Wildlife Trust delighted as rare Hebridean Quads get lambing season off to a flying start for ‘flying flock’

Locally based charity Nottinghamshire Wildlife Trust has today spoken of its delight that a set of rare quad lambs has been born into its conservation grazing flock.

The flock, traditionally dubbed the ‘flying flock’ because animals are moved from one nature reserve to another across the county to help maintain fragile habitats such as wild flower meadows and heathlands, is currently being lambed at the Trust’s Idle Valley Nature Reserve where staff and specially trained volunteers are currently coping with difficult conditions due to the social distancing rules relating to the coronavirus pandemic.

Whilst many aspects of the charity’s work including events and general volunteering on its nature reserves have been put on hold, lambing of the flock and calving the Trust’s cattle has to go ahead. – albeit with different arrangements to keep staff and volunteers safe.

On Tuesday a first time ‘mum’ that was thought to be carrying twins gave birth to four lambs. One of the lambs has now been fostered, with another waiting for a new foster mum so that the ewe can solely look after the two smallest lambs. Speaking about the surprise event Nottinghamshire Wildlife Trust’s Head of Communications Erin McDaid said: “With much of our work on hold and all our staff now working from home, keeping in touch with people has been difficult but I was delighted to see news of the quads on our new staff Facebook feed. Our Shepherdess Agnes says that whilst Hebridean ewes are generally very good mothers and often have twins – four lambs is very unusual. We’re delighted that they are all doing well and this positive news has given everyone a boost at a challenging time.”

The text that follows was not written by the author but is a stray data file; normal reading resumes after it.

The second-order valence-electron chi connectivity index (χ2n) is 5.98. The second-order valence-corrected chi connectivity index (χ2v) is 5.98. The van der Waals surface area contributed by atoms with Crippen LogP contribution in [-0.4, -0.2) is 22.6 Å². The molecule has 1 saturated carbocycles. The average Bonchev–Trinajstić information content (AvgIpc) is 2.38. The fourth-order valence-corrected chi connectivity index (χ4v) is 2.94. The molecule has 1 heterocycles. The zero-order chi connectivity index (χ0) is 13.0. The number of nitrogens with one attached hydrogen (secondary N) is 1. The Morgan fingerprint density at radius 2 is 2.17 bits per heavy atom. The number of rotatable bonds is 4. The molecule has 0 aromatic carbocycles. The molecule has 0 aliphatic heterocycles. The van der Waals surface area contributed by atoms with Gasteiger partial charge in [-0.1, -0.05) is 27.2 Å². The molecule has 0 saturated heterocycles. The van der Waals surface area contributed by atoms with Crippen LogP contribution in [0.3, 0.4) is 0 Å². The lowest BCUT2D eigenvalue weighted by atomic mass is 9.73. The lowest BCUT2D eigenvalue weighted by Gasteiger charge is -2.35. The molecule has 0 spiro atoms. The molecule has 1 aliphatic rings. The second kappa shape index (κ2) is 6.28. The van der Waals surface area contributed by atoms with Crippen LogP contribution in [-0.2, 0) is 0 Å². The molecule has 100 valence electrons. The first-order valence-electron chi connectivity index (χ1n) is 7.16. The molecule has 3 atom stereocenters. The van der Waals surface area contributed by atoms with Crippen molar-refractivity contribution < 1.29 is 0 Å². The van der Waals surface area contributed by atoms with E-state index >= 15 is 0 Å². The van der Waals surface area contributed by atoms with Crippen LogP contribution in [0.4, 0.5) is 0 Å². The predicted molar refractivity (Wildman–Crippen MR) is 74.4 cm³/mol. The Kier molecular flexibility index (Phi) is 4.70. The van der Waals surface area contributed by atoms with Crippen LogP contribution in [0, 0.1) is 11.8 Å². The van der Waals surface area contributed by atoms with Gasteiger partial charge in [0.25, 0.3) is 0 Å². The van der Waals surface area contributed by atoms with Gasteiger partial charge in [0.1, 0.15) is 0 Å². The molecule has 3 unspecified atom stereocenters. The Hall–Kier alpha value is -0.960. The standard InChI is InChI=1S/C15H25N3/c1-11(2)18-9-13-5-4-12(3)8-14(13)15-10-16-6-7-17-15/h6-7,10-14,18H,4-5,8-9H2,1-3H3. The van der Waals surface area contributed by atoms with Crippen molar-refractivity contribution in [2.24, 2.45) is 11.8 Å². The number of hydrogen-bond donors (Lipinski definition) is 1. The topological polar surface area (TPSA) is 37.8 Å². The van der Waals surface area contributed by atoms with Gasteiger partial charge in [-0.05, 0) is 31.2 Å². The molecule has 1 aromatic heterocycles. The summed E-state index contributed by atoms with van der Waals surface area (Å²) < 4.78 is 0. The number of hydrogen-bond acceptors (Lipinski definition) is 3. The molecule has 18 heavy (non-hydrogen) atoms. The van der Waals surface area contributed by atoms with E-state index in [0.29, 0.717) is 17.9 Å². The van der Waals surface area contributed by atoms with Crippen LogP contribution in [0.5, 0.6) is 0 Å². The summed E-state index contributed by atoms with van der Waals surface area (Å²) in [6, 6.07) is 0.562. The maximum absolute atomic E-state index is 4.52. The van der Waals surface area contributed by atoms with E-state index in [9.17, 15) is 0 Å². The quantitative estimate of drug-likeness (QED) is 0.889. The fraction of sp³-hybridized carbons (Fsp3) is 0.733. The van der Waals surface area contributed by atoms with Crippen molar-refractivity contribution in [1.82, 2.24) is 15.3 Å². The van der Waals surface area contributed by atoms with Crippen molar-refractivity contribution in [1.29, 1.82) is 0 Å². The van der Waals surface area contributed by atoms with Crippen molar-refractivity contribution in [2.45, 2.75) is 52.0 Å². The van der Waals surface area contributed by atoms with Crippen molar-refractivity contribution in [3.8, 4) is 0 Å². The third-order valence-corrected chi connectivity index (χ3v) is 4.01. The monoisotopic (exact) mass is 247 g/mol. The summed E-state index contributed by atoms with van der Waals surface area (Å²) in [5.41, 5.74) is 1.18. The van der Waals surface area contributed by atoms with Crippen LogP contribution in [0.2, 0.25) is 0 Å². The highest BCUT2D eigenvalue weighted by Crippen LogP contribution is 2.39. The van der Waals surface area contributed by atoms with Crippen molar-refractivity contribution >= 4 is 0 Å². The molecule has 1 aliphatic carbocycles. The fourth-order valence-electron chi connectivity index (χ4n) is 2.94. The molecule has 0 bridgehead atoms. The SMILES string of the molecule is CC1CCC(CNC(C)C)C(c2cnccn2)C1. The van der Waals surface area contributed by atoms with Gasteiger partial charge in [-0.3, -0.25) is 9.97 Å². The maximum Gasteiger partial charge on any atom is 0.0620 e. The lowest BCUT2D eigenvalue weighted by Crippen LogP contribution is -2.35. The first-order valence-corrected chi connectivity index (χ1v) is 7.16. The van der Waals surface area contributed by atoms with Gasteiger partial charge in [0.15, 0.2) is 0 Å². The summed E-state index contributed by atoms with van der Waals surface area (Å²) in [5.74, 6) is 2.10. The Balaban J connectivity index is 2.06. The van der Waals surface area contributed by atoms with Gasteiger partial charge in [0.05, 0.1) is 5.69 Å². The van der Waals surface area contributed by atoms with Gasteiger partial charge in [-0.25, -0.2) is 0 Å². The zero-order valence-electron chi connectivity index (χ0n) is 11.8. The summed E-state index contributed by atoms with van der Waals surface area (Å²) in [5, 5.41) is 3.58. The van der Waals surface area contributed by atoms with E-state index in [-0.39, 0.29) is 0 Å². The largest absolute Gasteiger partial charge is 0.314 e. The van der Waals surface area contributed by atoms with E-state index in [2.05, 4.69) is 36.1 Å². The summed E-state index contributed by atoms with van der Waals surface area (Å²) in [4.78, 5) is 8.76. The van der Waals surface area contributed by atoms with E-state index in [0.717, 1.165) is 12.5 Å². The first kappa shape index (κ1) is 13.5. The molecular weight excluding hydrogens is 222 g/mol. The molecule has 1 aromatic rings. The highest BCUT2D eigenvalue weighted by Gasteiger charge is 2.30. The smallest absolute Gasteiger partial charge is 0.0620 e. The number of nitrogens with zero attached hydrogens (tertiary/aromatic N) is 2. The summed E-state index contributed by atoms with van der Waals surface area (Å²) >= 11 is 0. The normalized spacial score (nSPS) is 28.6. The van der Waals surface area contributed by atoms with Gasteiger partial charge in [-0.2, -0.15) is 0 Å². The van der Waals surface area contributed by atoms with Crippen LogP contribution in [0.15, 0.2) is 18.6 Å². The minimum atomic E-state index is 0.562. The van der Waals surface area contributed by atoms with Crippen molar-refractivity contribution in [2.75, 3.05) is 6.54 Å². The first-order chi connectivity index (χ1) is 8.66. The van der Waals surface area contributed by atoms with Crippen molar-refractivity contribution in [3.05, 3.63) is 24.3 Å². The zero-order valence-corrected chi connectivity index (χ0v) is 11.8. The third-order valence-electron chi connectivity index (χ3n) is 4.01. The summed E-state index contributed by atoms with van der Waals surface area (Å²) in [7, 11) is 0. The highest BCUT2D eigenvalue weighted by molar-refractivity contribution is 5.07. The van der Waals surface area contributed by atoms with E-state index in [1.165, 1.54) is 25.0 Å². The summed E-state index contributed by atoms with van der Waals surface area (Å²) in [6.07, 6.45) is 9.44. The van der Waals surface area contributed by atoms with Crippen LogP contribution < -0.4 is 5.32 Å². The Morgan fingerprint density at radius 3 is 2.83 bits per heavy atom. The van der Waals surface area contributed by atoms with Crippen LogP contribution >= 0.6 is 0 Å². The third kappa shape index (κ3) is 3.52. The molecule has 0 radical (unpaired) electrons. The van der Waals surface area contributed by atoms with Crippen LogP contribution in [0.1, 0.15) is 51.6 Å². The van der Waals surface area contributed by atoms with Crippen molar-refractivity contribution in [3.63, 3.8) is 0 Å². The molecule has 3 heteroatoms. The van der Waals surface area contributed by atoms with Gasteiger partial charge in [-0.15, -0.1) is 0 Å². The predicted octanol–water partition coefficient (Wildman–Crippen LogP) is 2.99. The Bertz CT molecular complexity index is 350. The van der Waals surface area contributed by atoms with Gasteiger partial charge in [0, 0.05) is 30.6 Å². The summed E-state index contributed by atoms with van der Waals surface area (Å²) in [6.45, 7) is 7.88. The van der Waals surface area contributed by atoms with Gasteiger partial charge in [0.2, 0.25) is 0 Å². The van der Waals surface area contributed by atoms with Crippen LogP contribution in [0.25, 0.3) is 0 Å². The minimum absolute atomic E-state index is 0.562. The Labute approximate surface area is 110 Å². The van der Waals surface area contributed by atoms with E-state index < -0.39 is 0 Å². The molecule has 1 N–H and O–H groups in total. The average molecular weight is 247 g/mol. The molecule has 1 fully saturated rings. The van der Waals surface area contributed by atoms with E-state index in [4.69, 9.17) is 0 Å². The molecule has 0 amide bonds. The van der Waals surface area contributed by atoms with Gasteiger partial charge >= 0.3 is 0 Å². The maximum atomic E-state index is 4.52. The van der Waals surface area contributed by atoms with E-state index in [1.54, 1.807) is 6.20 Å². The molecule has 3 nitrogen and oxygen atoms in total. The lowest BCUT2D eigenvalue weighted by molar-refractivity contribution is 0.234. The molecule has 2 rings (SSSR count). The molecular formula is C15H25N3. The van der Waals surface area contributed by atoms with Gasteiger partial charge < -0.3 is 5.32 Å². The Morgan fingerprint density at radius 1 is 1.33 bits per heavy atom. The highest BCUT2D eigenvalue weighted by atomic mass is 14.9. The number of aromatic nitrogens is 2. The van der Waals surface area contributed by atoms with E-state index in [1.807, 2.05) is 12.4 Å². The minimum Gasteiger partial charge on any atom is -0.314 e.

The news was shared via a video clip with members of the Trust’s Retford Local Members’ Group who, along with other supporters of the charity, would normally have been looking forward to seeing the lambs during special open days. Erin added “We’re working hard to keep our members, volunteers and supporters connected with our work and stories like this one will hopefully keep people’s spirits up. Maintaining a connection with nature is important for our wellbeing and never more so than now.”

Anyone wishing to keep up to date with the work Nottinghamshire Wildlife Trust across the county can do so via its website and social media channels. 

Youngest girl of the lamb quadruplets born April 2020

Agnes Kiemel